Early 'spike' reported statewide not as dramatic, yet, in Crookston.
The flu is once again active in Minnesota. However, unlike most years, the number of flu victims has surged in the last week, keeping hospitals on their toes as they try to keep the virus from further spreading across the state.
With more than 120 Minnesotans being hospitalized throughout the week of Dec. 16-21, this year’s influenza season is being compared to the 2009 H1N1 pandemic. Besides the large amount of ill people showing up at emergency rooms and clinics, what is surprising health officials the most is the early occurrence of the virus.
In Crookston, however, Stacey Bruggeman of Riverview Health said that while activity is picking up, it is on track with what RiverView would expect for this time of year. "We have seen an increase in patients presenting with influenza-like symptoms in our patient settings," said Bruggeman. Yet Bruggeman added that Riverview has not had any hospitalizations related to confirmed influenza so far this year.
Sarah Reese, director of Polk County Public Health, said that the flu spike is always talked about and that it always goes around. With that being said, Reese and the PCPH staff recommend that everyone go out and get their flu shot if they have not yet done so. “This especially applies to children and people with compromised immune systems,” said Reese.
Along with getting vaccinated, Reese also mentioned some simple ways that people can help protect themselves from catching the flu including: covering your cough, washing your hands frequently with soap and water and staying home when sick.
Terry Ristinen, the district’s Bemidji-based epidemiologist, noted that when it comes to influenza, although statewide data is tabulated, not every case is reported. “For the cases that have been reported, from our surveillance data samples, the same percentage of positive tests have been found in this part of the state as the rest of the state, making this a statewide issue,” said Ristinen. “So yes, it is here, it’s all around us.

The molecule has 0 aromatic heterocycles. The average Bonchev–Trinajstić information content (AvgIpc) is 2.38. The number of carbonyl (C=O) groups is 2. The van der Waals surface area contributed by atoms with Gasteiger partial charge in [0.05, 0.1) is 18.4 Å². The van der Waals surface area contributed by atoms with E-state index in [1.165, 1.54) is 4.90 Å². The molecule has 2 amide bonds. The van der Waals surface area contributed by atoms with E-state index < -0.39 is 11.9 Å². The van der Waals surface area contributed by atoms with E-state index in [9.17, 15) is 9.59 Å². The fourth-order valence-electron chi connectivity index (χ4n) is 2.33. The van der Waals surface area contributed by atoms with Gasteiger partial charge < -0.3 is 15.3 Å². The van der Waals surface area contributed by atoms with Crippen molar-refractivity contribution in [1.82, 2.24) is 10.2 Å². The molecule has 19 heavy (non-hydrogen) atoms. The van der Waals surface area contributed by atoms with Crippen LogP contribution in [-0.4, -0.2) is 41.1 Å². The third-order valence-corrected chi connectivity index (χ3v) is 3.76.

“Long-term care and school facilities have reported influenza symptoms in this region,” Ristinen continued. People are being hospitalized all over the state, and, according to the Minnesota Department of Health, two people have died from influenza this winter.
Similar to what Reese said about limiting your chances of getting the flu, Ristinen said, "ILI (influenza-like illness) is statewide, but that's not the only message we want to get out there." Ristenen stressed how it's not too late for people to get vaccinated, and should they choose to do so it should be done as soon as possible, considering that it takes up to two weeks for antibodies to go into place. "Influenza is so easily transmitted, especially after the holidays" said Ristenen.
Attempts to get some flu-related information from Altru Clinic-Crookston were unsuccessful as of press time Thursday.